This might sound like a rant about “abandon culture” or something, GP. I apologize. But what I’m trying to say here is that most humans (actually all humans) have the ability to do harm. Most people will do harm in life. They will cause pain, and pain wants to travel. It wants to perpetuate itself. It is less common, though not uncommon, for someone to harm another person out of sheer sadism. Far more often, as I mentioned in last week’s column on trauma, a person causes harm because of self-harm, fear, or self-loathing.

As uncomfortable as it is to accept this, we are all, each of us, victims and villains in this world. That doesn’t mean we’re equal in every act, but it does mean things are a little more complicated than figuring out who’s good and who’s bad, like there’s two teams and each of us has a jersey for one or that the other would be assigned. This means that when we set out to do what is right for one another, we must be brave enough to confront ourselves and the way we perpetuate the cycle of harm.

I know there are people out there who say people don’t really change. To be completely honest with you, family doctor, I sometimes wonder about this myself. But I have to believe that people can get better. That there is something about the human spirit that allows us to go beyond our circumstances and evolve. Even my work as a humble advice columnist would be in vain if the reality were that people are incapable of deep, meaningful change.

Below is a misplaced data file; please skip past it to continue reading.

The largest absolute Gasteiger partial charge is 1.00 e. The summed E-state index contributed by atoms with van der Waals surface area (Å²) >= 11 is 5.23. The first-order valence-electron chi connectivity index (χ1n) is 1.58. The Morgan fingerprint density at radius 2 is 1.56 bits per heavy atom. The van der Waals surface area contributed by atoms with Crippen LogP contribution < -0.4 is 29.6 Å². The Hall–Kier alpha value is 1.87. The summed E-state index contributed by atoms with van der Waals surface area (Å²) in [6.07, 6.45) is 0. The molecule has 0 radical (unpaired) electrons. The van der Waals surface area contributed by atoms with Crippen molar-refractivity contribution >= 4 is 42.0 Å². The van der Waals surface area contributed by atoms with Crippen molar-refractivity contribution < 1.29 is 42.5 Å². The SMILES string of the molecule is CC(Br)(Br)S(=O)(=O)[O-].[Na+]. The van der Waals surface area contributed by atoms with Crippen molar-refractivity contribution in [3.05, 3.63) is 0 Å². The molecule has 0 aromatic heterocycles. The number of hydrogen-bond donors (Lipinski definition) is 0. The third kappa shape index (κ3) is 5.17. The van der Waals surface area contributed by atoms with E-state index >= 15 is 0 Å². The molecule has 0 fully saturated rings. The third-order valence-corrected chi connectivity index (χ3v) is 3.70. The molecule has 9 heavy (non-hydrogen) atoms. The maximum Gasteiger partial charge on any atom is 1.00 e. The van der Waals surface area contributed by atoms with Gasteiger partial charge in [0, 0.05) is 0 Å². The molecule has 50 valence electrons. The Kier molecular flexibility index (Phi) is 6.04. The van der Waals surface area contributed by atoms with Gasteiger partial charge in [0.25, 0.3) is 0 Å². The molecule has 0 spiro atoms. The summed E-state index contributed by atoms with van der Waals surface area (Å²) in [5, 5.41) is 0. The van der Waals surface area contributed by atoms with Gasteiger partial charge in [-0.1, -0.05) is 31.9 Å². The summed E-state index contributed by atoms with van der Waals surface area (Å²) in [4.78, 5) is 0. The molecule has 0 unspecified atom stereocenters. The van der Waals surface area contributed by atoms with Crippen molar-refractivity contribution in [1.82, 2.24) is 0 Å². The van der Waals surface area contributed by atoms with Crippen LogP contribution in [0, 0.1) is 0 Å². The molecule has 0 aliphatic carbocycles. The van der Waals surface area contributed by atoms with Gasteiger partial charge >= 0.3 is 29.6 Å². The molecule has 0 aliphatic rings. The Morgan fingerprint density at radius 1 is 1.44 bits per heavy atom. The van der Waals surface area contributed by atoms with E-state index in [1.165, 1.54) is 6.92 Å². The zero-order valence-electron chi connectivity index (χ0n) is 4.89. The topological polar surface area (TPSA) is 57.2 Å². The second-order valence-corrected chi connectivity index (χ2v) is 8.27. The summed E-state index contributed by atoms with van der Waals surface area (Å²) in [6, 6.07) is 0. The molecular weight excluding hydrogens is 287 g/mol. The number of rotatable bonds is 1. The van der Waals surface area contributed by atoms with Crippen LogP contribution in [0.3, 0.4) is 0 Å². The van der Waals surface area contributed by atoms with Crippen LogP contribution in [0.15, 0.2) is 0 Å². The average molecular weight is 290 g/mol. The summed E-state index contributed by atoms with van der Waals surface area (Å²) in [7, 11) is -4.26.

Am i right? Am I wrong? I guess I don’t know, but it’s my belief. Maybe it’s something like faith.

You have spoken openly to me about your past, and I thank you for that. To me, it shows that you are thinking about your actions and are willing to find ways to avoid repeating them. To judge for yourself, it sounds like you have a habit of acting on rash feelings when you’re feeling insecure, and then trying to compensate with exuberant kindness. I think this suggests that it’s difficult to regulate your emotions and have the necessary conversations where you either admit your guilt or are open about where your fears are coming from.

I don’t think therapy is just a tool for manipulators. Finally, therapy is a broad term that encompasses a spectrum of practices, techniques, and treatment approaches. It’s all about finding the right therapy that works for you. As I also struggle with managing my emotions I would recommend looking into Dialectical Behavior Therapy (DBT) which focuses on teaching skills to help you manage intense emotions and negotiate social relationships.

I’ll keep my fingers crossed for you on your journey, GP! Remember that guilt and self-flagellation don’t do much. What you “earn” is above my pay grade. Some cultures invent whole pantheons of gods to delegate the question to them. But I think, I think if we want to get better and we’re willing to try, then yes. You and I can change

With much love,

Originally published August 8, 2023.

Buy the book by JP Brammer Hola Papi: How to get out of a Walmart parking lot and other life lessons, Here.